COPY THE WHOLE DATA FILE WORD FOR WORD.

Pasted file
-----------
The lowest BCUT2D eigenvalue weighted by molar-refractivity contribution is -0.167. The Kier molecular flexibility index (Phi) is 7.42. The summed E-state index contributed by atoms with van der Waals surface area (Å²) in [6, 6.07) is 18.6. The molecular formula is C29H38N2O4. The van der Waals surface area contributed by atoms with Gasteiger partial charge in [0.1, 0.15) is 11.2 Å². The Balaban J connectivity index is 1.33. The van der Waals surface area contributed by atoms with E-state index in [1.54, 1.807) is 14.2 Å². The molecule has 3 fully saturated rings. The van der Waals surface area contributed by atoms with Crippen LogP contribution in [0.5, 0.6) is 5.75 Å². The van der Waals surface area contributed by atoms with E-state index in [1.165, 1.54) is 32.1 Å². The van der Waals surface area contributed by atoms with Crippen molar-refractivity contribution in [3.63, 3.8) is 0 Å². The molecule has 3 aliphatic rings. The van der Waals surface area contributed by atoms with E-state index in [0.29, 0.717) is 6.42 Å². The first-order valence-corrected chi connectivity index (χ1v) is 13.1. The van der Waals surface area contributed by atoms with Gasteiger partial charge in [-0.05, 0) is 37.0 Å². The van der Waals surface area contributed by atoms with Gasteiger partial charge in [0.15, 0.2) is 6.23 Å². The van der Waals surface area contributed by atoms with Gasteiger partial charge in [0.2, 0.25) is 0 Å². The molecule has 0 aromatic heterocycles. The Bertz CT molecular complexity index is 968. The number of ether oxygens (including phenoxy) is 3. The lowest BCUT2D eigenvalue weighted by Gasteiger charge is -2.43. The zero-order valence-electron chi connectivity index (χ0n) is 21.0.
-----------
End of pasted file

The lowest BCUT2D eigenvalue weighted by molar-refractivity contribution is -0.167. The Kier molecular flexibility index (Phi) is 7.42. The summed E-state index contributed by atoms with van der Waals surface area (Å²) in [6, 6.07) is 18.6. The molecular formula is C29H38N2O4. The van der Waals surface area contributed by atoms with Gasteiger partial charge in [0.1, 0.15) is 11.2 Å². The Balaban J connectivity index is 1.33. The van der Waals surface area contributed by atoms with E-state index in [1.54, 1.807) is 14.2 Å². The molecule has 3 fully saturated rings. The van der Waals surface area contributed by atoms with Crippen LogP contribution in [0.5, 0.6) is 5.75 Å². The van der Waals surface area contributed by atoms with E-state index in [1.165, 1.54) is 32.1 Å². The van der Waals surface area contributed by atoms with Crippen molar-refractivity contribution in [3.63, 3.8) is 0 Å². The molecule has 3 aliphatic rings. The van der Waals surface area contributed by atoms with E-state index in [0.29, 0.717) is 6.42 Å². The first-order valence-corrected chi connectivity index (χ1v) is 13.1. The van der Waals surface area contributed by atoms with Gasteiger partial charge in [-0.05, 0) is 37.0 Å². The van der Waals surface area contributed by atoms with Gasteiger partial charge in [0.15, 0.2) is 6.23 Å². The van der Waals surface area contributed by atoms with Gasteiger partial charge in [0.2, 0.25) is 0 Å². The molecule has 0 aromatic heterocycles. The Bertz CT molecular complexity index is 968. The number of ether oxygens (including phenoxy) is 3. The lowest BCUT2D eigenvalue weighted by Gasteiger charge is -2.43. The zero-order valence-electron chi connectivity index (χ0n) is 21.0.